I didn’t sit through the final Q&A session as I needed to bugout for the airport. Based on the tweets so far, it doesn’t look like much was discussed. Overall, the conference was excellent and I can chalk up the final day to growing pains. What will be interesting to see is what happens in the coming weeks. Ext.Direct was talked up in about every session, but there is an incredible lack of detail for how it will be implemented with mainstream enterprise technologies (Java/C#). Abe talked about the Marketplace, which sounds like the equivalent of RubyForge for ExtJS. If they can get it up, it will be cool. Finally, the UI Designer is what everyone really wants but it is slated for v3.1, and no one would talk timelines for it.

Ext Conference, Day 2

After the 100mph pace yesterday, day two of the conference settled in to a comfortable 55mph. The big news of the day was during the keynote, when they released RC1 of ExtJS 3.0. Jack was the scheduled keynote speaker, but I get the impression he doesn’t like speaking in front of large groups. His keynote lasted all of five minutes. He covered the history of ExtJS in two minutes and said ExtJS 3.0 is here. And that was it. Abe was left scrambling to fill a rather large hole in the schedule, and he called up Darrell of the GXT (Ext GWT) team to talk about their v2.0 release.

Darrell is a nice guy, but I was ready to pull my hair out listening to him. I had lunch with him yesterday and to say he is excited about GWT is a major understatement. In spite of being a Java guy, I don’t like the idea of writing my web UI in Java. It’s like the Hibernate mafia who think you can write a database application without knowing SQL. Each of the tiers has a best-in-breed language for addressing that tier’s problems. An enterprise developer better know SQL for talking to databases, Java/C# for the middle tier and HTML, CSS and JavaScript for the front end.

After the keynote, we had another smoothie break. The smoothies were good, but the general consensus would have preferred coffee in the morning and smoothies in the afternoon.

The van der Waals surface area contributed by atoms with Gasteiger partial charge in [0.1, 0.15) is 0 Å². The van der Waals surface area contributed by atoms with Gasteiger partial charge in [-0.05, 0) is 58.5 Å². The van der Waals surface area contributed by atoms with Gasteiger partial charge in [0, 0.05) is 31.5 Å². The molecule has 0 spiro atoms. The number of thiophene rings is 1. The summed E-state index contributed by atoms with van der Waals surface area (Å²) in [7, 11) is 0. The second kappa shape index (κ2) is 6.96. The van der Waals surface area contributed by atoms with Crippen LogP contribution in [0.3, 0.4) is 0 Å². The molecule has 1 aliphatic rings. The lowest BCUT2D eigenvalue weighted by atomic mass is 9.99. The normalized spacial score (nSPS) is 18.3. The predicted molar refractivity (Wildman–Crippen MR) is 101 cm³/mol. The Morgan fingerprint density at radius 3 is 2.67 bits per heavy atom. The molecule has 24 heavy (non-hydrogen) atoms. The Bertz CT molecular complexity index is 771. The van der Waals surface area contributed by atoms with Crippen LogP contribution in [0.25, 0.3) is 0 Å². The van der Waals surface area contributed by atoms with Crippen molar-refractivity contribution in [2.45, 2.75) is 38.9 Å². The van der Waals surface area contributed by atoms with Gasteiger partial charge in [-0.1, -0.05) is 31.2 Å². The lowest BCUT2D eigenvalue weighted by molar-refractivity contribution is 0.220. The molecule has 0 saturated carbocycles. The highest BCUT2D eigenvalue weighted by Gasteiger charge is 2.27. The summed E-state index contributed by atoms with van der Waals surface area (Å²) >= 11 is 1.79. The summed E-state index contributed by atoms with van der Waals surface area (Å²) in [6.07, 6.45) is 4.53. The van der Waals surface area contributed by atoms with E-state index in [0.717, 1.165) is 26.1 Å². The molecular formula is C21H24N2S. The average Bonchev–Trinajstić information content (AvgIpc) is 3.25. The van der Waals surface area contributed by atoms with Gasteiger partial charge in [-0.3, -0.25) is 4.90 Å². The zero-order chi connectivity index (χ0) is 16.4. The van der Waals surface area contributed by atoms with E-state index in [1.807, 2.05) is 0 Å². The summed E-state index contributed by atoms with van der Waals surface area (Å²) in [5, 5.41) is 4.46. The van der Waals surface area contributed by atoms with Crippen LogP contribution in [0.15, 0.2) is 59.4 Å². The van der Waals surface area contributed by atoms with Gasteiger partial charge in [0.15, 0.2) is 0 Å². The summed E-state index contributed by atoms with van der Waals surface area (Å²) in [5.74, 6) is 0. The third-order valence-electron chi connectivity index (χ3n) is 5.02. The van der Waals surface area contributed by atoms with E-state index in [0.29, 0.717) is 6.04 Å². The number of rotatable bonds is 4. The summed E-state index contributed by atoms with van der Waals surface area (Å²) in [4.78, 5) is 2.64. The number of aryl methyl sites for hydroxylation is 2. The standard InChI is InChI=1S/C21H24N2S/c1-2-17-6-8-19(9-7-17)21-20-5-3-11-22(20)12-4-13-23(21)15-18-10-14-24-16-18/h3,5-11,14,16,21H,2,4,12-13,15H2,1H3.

Aaron kicked off the regular sessions with a breakdown of the signature demo in ExtJS 3.0 — Image Organizer. This is the meatiest demo so far, and was interesting to see how they structured the code and where they subclassed. The application uses Ext.Direct, but the backend was only PHP. One of the first questions Aaron got asked was when they would release other backends. He really danced around the question without giving a true answer, saying that maybe there would be something released in the next week or so. Ext.Direct is starting to sound like a lot of vaporware. They talk a good game of how it will be able to use annotations/attributes server side for exporting objects and other cool stuff, but no one is producing any code. Ext.Direct is the new Duke Nukem Forever.

The next session I attended was one of the funniest. Glen Liptka talked about user experience design with ExtJS. He is at Marketo, which has done the most incredible theming of ExtJS I have ever seen. He started the talk covering general usability and then demonstrated their application. The point he made that stuck with me is that your UI should have low WTF/min. Everyone got a kick out of that.